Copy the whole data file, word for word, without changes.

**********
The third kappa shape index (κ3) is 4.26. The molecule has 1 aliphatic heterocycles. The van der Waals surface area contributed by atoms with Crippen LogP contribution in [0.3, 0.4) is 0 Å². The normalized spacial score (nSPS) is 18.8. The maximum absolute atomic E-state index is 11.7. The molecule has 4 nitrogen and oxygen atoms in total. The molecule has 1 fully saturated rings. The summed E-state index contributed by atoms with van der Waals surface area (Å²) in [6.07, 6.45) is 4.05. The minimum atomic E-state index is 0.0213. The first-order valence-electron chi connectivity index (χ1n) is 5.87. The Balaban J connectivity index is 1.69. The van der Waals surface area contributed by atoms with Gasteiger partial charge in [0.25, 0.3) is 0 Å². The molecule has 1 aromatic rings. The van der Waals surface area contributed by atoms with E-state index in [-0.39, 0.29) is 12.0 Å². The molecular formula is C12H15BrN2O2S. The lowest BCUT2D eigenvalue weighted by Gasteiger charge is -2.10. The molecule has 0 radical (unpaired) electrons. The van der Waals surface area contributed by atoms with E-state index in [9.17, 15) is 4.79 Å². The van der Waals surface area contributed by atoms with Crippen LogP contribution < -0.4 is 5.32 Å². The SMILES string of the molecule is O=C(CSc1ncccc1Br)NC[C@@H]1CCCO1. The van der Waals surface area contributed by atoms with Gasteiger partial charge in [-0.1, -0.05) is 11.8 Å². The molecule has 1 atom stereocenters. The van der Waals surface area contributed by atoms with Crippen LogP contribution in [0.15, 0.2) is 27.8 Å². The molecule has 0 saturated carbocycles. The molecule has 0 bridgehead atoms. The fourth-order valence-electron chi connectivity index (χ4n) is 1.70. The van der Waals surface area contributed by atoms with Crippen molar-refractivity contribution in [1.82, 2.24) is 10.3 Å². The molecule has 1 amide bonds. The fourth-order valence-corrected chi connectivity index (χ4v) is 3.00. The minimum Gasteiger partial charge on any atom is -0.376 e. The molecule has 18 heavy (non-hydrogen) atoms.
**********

The third kappa shape index (κ3) is 4.26. The molecule has 1 aliphatic heterocycles. The van der Waals surface area contributed by atoms with Crippen LogP contribution in [0.3, 0.4) is 0 Å². The normalized spacial score (nSPS) is 18.8. The maximum absolute atomic E-state index is 11.7. The molecule has 4 nitrogen and oxygen atoms in total. The molecule has 1 fully saturated rings. The summed E-state index contributed by atoms with van der Waals surface area (Å²) in [6.07, 6.45) is 4.05. The minimum atomic E-state index is 0.0213. The first-order valence-electron chi connectivity index (χ1n) is 5.87. The Balaban J connectivity index is 1.69. The van der Waals surface area contributed by atoms with Gasteiger partial charge in [0.25, 0.3) is 0 Å². The molecule has 1 aromatic rings. The van der Waals surface area contributed by atoms with E-state index in [-0.39, 0.29) is 12.0 Å². The molecular formula is C12H15BrN2O2S. The lowest BCUT2D eigenvalue weighted by Gasteiger charge is -2.10. The molecule has 0 radical (unpaired) electrons. The van der Waals surface area contributed by atoms with E-state index in [9.17, 15) is 4.79 Å². The van der Waals surface area contributed by atoms with Crippen LogP contribution < -0.4 is 5.32 Å². The SMILES string of the molecule is O=C(CSc1ncccc1Br)NC[C@@H]1CCCO1. The van der Waals surface area contributed by atoms with Gasteiger partial charge in [-0.1, -0.05) is 11.8 Å². The molecule has 1 atom stereocenters. The van der Waals surface area contributed by atoms with Crippen LogP contribution in [0.15, 0.2) is 27.8 Å². The molecule has 0 saturated carbocycles. The molecule has 0 bridgehead atoms. The fourth-order valence-electron chi connectivity index (χ4n) is 1.70. The van der Waals surface area contributed by atoms with Crippen molar-refractivity contribution in [1.82, 2.24) is 10.3 Å². The molecule has 1 amide bonds. The fourth-order valence-corrected chi connectivity index (χ4v) is 3.00. The minimum Gasteiger partial charge on any atom is -0.376 e. The molecule has 18 heavy (non-hydrogen) atoms.